Following clipping or coiling of the aneurysm, systolic blood pressure was maintained between 120 and 150 mm Hg. A nimodipine infusion of 20 µg/kg/h was commenced on arrival in the intensive care unit. All patients received nimodipine for 21 days, with at least 10 days of intravenous administration. Body temperature was aimed to be maintained below 37.5°C. Oxygen saturation was monitored continuously by pulse oximetry and maintained at >95%. Serum electrolytes were maintained within normal limits, and glucose levels were maintained at 6–10 mmol/L. Angiographic screening for vasospasm was performed routinely at days 5–7 or at an earlier time point if vasospasm was suspected. Patients were managed with adequate hydration, systolic blood pressure maintained between 140 and 160 mm Hg, and continued nimodipine infusion. The majority of patients with moderate–severe vasospasm (>25% arterial narrowing) were managed with a preemptive endovascular approach previously documented.14
Data collected and analysis
Baseline variables were collected, including demographic data, history of smoking, hypertension, use of statins, use of trial magnesium, previous SAH or stroke Glasgow Coma Scale (GCS) score, World Federation of Neurosurgical Societies (WFNS) grade, and APACHE II score. Aneurysm site, size, and presence of hydrocephalus were recorded through assessment of angiographic and CT imaging, respectively. Modified Rankin Scale (mRS) scores were obtained at 90 days by independent assessors. Favorable outcome was defined as mRS 0–2. Secondary outcome measures, including norepinephrine dose (mg), length of stay in the intensive care unit, ventilator time, and length of hospital stay were also assessed.
Statistical analysis was performed using Openstat statistical software. Non-parametric data (sex, WFNS grade, history of smoking, hypertension, SAH, stroke, magnesium or statin use, hydrocephalus, aneurysm location, and aneurysm securing modality) were compared using Fisher's exact test, and parametric data (age, length of stay in the intensive care unit (days), ventilation duration (days), hospital stay (days), norepinephrine dose) were compared using analysis of variance. Ordinal data (APACHE II score and GCS) were compared using the Mann–Whitney U test. Binary logistic regression was used for analysis of multiple variables, including age, gender, smoking history, vasospasm, hydrocephalus, aneurysm securing technique, APACHE II score, and WFNS grade with respect to patient outcome. Statistical significance was defined as p<0.05.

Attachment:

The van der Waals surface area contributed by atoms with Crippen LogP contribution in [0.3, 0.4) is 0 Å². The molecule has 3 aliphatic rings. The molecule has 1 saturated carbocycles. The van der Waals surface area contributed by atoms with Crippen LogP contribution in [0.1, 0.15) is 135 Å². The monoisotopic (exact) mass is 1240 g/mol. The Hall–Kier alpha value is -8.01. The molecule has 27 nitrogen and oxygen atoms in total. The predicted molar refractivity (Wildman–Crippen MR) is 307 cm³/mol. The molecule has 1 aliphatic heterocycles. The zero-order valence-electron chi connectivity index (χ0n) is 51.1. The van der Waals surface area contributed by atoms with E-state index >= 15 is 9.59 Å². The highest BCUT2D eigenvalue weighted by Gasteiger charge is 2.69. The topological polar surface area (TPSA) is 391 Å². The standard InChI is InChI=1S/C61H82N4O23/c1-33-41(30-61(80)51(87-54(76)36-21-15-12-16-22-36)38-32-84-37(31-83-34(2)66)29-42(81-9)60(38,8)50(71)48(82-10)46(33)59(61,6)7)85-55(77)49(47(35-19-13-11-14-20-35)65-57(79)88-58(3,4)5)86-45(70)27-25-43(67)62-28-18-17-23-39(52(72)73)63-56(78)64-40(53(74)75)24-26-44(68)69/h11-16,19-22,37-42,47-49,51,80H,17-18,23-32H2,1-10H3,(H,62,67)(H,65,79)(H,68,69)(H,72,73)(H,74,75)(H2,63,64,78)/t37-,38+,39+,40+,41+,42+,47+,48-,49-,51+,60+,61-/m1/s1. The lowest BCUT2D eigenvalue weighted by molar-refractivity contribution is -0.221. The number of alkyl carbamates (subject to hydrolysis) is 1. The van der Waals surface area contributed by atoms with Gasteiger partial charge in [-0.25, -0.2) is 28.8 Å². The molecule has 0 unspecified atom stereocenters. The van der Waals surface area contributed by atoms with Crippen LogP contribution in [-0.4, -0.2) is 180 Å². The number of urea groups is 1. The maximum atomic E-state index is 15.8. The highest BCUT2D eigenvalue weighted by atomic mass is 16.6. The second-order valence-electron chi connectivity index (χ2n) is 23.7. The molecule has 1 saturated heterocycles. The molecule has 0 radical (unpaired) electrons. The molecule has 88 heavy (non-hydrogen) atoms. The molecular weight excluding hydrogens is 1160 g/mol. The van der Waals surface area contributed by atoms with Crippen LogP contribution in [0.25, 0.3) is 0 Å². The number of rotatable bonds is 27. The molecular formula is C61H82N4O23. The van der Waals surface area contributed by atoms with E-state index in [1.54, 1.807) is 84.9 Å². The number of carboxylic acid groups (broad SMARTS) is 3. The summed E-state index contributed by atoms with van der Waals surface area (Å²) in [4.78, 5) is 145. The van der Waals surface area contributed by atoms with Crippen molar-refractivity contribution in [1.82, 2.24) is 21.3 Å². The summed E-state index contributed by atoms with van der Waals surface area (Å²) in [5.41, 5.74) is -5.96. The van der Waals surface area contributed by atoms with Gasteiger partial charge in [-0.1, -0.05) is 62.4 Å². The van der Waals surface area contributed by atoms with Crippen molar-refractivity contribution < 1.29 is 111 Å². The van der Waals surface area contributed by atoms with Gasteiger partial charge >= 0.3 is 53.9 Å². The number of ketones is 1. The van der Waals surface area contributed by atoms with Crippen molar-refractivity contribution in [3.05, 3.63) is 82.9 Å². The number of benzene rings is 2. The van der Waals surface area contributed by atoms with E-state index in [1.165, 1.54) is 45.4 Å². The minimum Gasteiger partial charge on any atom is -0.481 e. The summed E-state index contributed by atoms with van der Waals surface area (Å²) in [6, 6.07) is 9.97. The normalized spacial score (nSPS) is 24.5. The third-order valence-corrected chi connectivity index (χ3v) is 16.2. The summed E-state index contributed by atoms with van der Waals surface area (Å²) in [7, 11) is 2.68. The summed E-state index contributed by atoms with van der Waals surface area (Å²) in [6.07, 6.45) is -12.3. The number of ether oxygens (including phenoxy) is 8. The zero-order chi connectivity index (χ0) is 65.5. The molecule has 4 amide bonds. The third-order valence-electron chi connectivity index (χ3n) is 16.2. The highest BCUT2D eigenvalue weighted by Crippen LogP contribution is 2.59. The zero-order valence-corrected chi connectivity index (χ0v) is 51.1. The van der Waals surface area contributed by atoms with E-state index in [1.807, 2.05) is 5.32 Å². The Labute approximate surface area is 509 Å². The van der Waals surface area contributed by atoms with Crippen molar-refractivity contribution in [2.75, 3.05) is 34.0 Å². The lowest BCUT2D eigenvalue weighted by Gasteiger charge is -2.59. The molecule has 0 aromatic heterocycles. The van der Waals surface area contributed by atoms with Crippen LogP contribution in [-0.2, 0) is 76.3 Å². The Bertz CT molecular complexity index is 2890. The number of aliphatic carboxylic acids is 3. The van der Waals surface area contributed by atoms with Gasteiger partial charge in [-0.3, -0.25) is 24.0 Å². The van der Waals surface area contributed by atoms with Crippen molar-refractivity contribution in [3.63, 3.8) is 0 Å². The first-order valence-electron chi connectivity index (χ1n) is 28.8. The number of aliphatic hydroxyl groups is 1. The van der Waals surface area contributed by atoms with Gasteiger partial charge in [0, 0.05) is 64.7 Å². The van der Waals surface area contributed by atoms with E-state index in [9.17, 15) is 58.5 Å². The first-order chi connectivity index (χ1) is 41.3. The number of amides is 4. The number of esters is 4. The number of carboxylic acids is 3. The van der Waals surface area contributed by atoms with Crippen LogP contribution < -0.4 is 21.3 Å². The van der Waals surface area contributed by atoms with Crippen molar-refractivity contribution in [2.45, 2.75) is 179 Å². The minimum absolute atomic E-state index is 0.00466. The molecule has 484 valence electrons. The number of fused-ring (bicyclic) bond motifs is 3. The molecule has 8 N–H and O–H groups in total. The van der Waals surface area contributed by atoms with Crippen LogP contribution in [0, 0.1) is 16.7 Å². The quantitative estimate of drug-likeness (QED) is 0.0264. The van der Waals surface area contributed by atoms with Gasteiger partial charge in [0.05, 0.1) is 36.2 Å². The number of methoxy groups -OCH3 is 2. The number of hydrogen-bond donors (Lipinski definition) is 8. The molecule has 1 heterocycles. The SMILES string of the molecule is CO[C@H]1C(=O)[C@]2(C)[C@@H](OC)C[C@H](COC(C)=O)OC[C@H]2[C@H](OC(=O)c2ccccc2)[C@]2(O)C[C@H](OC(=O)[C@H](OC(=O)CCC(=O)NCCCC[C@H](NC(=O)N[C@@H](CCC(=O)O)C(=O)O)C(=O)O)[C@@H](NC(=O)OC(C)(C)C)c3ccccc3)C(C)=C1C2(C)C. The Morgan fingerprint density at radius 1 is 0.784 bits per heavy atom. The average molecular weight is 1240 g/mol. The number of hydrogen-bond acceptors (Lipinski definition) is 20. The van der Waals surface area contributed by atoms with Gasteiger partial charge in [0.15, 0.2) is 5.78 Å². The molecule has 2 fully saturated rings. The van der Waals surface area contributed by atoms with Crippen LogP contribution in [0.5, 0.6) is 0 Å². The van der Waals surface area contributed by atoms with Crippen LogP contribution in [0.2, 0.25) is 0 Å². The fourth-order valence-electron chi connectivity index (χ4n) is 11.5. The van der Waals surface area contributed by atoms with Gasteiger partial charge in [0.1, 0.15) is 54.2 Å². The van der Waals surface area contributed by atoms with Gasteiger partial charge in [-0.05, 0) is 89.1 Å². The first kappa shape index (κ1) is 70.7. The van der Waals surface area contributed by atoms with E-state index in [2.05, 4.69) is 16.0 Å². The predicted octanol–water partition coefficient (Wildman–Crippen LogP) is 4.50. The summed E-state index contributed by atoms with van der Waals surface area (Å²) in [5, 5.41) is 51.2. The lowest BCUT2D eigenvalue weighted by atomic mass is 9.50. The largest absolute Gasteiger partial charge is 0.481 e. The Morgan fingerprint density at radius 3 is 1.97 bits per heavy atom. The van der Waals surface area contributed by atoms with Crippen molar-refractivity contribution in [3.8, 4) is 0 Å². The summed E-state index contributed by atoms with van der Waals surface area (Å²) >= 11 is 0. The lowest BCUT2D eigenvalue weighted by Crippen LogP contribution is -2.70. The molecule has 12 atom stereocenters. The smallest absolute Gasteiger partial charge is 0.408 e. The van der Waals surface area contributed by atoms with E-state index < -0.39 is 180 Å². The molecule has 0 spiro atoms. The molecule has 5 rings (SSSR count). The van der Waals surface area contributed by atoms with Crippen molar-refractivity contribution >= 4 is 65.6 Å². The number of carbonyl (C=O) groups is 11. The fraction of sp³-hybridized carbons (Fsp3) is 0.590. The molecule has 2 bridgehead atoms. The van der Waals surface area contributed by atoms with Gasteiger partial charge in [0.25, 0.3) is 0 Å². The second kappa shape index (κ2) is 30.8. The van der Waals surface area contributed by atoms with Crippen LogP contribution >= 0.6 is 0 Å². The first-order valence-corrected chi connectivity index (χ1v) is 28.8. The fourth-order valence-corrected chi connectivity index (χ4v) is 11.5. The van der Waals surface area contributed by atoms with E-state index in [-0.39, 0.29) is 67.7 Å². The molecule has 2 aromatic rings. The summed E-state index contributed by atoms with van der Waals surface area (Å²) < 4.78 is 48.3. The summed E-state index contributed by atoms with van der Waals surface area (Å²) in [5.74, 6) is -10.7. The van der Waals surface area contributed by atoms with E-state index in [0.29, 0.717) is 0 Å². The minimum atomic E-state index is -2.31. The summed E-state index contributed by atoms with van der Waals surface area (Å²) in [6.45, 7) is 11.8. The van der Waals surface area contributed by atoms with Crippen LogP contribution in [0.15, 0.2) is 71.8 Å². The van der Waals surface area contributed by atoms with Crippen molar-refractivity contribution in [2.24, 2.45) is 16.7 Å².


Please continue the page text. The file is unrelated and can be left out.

A total of 135 patients (69 EVC and 66 SC) were included in the analysis. Two patients who underwent SC were lost to follow-up and were therefore not included. Descriptive statistics are shown in table 1. There tended to be more patients with a prior history of previous stroke, statin use, and smoking among patients in the EVC group but this was not statistically significant. The magnitude and distribution of APACHE II and GCS scores was very similar between the EVC and SC groups (see figure 1). The incidence of moderate–severe and severe vasospasm was similar although there tended to be more endovascular interventions per treated patient in the SC group. Patients in the SC group as a whole received a significantly increased total norepinephrine dose and had a significantly longer hospital stay (p<0.05) (see table 2).
When APACHE II score was plotted against outcome for all patients (figure 2), a threshold of 15 was evident for the majority of outcomes clearly moving from favorable to unfavorable. Fifty-nine of 135 patients (43.7%) had an APACHE II score of >15. This value was close to the median score (13 for SC and 14 for EVC). Multivariate analysis (table 3) of the overall study cohort demonstrated that age ≥75 years (OR 9.9, 95% CI 1.62 to 60.60, p<0.05), WFNS grade ≥4 (OR 10.81, 95% CI 3.51 to 33.31, p<0.0001), and SC (OR 5.27, 95% CI 1.63 to 16.95, p<0.01) were significant predictors of poor outcome; 35/66 (53.03%) SC patients versus 44/69 (63.76%) of EVC patients achieved a favorable outcome. However, the greatest predictor of poor outcome was an APACHE II score of >15 (OR 17.80, 95% CI 4.78 to 66.21, p<0.0001). When WFNS grade 1–2 patients were individually investigated so as to minimize the neurological influence within the APACHE II score on outcome, on multivariate analysis, an APACHE II score of >15 was the strongest predictor of poor outcome (OR 11.89, 95% CI 3.08 to 45.07, p<0.001).
The study population was then dichotomized by APACHE II score of ≤15 or >15 to explore outcomes by modality relative to the degree of physiological derangement. Descriptive statistics for two groups are shown in table 4.
In the APACHE II ≤15 group, there was a significant increase in length of hospital stay in the SC group (p<0.05). On multivariate analysis, poor WFNS grade was the only significant predictor of poor outcome (OR 13.76, 95% CI 2.25 to 83.93, p<0.05). For patients with an APACHE II score of ≤15, there was no significant difference in outcomes between SC and EVC patients across all grades or within the good grade (WFNS 1–2) subgroup. There tended to be more severe vasospasm in the SC group but this was not significant. The distribution of favorable and unfavorable outcomes by baseline APACHE II score subgroupings (≤15 or >15) for each aneurysm securing modality is shown in table 5.